How To Get Paid To Play:
Turning Your Hobby Into Your Job
This article originally appeared on CareerBuilder.com.
By Valerie Young
Hobbyists are passionate about their avocation. According to Webster’s Dictionary, an avocation is, “A subordinate occupation pursued in addition to one’s vocation, especially for enjoyment.” But what if you want to turn your avocation into an enjoyable full-time vocation? Here’s how:
Get Creative About Making Money
Successful artist Ann Kullberg always loved to draw. But when this single mother of two discovered professional-grade colored pencils it wasn’t long before her art was winning awards.
Ann knew that drawing alone wouldn’t pay the bills – at least not right away. So in the early years, she supplemented her art by substitute teaching and cleaning houses. Ann also got busy coming up with creative ways to spin her love for drawing into income. Thirteen years later Ann travels the country teaching classes, does commissioned portraits, has a contract to write a second book, and is designing colored pencil by number kits for beginners.
Ann also came up with the idea of having her own on-line magazine where professionals and novices alike sign up for book reviews, critiques of artist’s work, business and art advice, workshop listings and more. In the first four months over 200 paying subscribers signed up.
Do Your Homework
Get a notebook and label it “Shopping for a Living,” “Knitting,” “Fly Fishing,” or whatever your particular hobby might be. Then start filling it with the research you’re going to do on all the ways people are getting paid to shop, knit, or fly fish.
Associations are a great source of information. For example, if you’re into crafts you’ll find a wealth of information at the National Craft Association’s website including a list of craft and trade shows, a small business center, and a directory of wholesale reps. Love writing and history? Check out the Association of Personal Historians.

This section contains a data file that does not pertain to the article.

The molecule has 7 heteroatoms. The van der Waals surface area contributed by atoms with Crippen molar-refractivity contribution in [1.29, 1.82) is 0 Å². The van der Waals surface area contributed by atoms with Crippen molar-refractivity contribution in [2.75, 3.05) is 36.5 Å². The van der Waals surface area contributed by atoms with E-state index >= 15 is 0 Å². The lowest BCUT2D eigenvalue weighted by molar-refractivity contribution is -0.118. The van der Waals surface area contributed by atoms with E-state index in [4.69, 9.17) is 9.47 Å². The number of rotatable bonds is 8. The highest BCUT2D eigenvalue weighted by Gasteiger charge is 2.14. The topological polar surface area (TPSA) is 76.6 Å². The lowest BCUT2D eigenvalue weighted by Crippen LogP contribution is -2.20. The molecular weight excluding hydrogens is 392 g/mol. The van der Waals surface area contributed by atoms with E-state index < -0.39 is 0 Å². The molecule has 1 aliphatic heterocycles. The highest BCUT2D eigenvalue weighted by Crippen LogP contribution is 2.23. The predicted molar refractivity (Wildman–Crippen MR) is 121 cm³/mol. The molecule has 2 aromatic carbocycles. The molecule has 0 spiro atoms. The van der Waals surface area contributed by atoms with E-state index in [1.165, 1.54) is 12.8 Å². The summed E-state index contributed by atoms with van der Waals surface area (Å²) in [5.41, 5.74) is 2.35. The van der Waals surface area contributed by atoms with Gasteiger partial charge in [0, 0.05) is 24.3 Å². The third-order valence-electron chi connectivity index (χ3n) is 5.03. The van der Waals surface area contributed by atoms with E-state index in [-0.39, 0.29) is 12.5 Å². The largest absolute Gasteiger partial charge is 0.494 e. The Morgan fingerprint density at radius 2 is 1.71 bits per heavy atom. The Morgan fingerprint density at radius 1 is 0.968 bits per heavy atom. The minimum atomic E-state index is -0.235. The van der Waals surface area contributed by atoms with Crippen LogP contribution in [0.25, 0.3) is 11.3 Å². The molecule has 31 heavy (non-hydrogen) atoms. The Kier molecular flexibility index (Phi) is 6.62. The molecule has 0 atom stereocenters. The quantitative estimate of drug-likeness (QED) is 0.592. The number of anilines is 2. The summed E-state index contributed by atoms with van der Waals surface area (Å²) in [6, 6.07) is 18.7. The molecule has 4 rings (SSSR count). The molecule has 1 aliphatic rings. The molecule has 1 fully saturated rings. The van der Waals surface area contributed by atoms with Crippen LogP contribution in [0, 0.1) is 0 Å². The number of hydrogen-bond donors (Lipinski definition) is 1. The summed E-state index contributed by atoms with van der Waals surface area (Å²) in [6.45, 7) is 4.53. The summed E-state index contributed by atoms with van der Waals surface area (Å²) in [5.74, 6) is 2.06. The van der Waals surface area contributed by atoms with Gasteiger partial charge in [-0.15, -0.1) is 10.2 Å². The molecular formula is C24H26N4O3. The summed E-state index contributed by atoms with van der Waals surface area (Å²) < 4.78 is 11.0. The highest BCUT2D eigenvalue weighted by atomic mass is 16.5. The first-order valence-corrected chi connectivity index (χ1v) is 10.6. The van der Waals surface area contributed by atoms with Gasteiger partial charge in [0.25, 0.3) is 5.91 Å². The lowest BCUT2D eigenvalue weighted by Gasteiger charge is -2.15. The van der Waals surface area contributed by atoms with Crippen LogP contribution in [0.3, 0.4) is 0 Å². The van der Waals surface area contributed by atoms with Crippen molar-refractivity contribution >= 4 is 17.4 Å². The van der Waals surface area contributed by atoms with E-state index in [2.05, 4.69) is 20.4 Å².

Book stores are filled with how-to and business-related books for just about every hobby you can think of. My personal off-the-beaten track favorite is a little book titled Knitting With Dog Hair: Better a Sweater From a Dog You Know and Love Than a Sheep You’ll Never Meet. (Don’t laugh. I read about one knitter who has a six month waiting list for her $300 sweaters.)
Along these same lines, there are niche magazines for just about everything. Check out the magazine section of any large bookstore and you’re bound to find publications like Cats & Kittens, Canoe & Kyack, and Gold Prospecting. Be sure to peruse the ads for clues as to how other people are making money from this interest area.
After you’ve filled your notebook with lots of neat ways to turn your hobby into your job it’s time for action. Break your larger goal down into a series of small, manageable steps. Block out time at night and on the weekends to start working your plan. Before you know it, your work will feel like play!
Learn how you can Fast Track Your Dream of working at
what you love on your own terms.
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About the Author
"Profiting From Your Passions®" expert Valerie Young abandoned her corporate cubicle to become the Dreamer in Residence at ChangingCourse.com offering resources to help you discover your life mission and live it. Her career change tips have been cited in Kiplinger's, The Wall Street Journal, USA Today Weekend, Woman's Day, and elsewhere and on-line at MSN, CareerBuilder, and iVillage.com. An expert on the Impostor Syndrome, Valerie has spoken on the topic of How to Feel as Bright and Capable as Everyone Seems to Think You Are to such diverse organizations as Daimler Chrysler, Bristol-Meyers Squibb, Harvard, and American Women in Radio and Television.